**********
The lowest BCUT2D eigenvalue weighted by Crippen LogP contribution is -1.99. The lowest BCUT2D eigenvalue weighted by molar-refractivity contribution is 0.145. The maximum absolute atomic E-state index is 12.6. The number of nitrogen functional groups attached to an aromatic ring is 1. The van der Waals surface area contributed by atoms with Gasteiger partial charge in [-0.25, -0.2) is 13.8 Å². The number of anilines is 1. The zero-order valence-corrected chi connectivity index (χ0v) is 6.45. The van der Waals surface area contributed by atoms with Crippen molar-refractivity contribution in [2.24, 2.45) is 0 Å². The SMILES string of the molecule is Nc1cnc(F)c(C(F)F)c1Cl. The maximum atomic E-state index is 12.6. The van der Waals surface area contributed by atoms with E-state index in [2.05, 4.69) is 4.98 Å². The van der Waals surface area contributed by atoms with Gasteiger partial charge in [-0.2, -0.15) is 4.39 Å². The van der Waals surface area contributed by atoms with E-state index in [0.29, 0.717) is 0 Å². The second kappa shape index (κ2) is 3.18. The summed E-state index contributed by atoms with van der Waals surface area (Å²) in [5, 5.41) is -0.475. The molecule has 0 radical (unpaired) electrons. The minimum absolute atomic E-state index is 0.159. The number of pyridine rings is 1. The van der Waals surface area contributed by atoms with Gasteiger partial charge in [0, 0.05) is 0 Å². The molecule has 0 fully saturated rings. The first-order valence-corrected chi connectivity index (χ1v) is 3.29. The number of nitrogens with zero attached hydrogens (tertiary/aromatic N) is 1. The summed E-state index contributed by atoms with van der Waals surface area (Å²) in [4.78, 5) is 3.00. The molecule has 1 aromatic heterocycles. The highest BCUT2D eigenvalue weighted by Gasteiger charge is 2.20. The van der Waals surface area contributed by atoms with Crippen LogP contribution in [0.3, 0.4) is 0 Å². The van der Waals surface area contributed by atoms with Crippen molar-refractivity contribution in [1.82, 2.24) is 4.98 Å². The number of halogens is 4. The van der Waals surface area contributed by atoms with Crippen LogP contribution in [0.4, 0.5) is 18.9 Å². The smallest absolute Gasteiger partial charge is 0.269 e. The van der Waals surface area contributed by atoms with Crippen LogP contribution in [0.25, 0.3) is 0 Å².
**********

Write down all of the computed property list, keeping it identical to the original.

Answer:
The lowest BCUT2D eigenvalue weighted by Crippen LogP contribution is -1.99. The lowest BCUT2D eigenvalue weighted by molar-refractivity contribution is 0.145. The maximum absolute atomic E-state index is 12.6. The number of nitrogen functional groups attached to an aromatic ring is 1. The van der Waals surface area contributed by atoms with Gasteiger partial charge in [-0.25, -0.2) is 13.8 Å². The number of anilines is 1. The zero-order valence-corrected chi connectivity index (χ0v) is 6.45. The van der Waals surface area contributed by atoms with Crippen molar-refractivity contribution in [2.24, 2.45) is 0 Å². The SMILES string of the molecule is Nc1cnc(F)c(C(F)F)c1Cl. The maximum atomic E-state index is 12.6. The van der Waals surface area contributed by atoms with E-state index in [2.05, 4.69) is 4.98 Å². The van der Waals surface area contributed by atoms with Gasteiger partial charge in [-0.2, -0.15) is 4.39 Å². The van der Waals surface area contributed by atoms with E-state index in [0.29, 0.717) is 0 Å². The second kappa shape index (κ2) is 3.18. The summed E-state index contributed by atoms with van der Waals surface area (Å²) in [5, 5.41) is -0.475. The molecule has 0 radical (unpaired) electrons. The minimum absolute atomic E-state index is 0.159. The number of pyridine rings is 1. The van der Waals surface area contributed by atoms with Gasteiger partial charge in [0, 0.05) is 0 Å². The molecule has 0 fully saturated rings. The first-order valence-corrected chi connectivity index (χ1v) is 3.29. The number of nitrogens with zero attached hydrogens (tertiary/aromatic N) is 1. The summed E-state index contributed by atoms with van der Waals surface area (Å²) in [4.78, 5) is 3.00. The molecule has 1 aromatic heterocycles. The highest BCUT2D eigenvalue weighted by Gasteiger charge is 2.20. The van der Waals surface area contributed by atoms with Crippen LogP contribution in [0.3, 0.4) is 0 Å². The van der Waals surface area contributed by atoms with Crippen molar-refractivity contribution in [1.82, 2.24) is 4.98 Å². The number of halogens is 4. The van der Waals surface area contributed by atoms with Crippen LogP contribution in [0.4, 0.5) is 18.9 Å². The smallest absolute Gasteiger partial charge is 0.269 e. The van der Waals surface area contributed by atoms with Crippen LogP contribution in [0.25, 0.3) is 0 Å².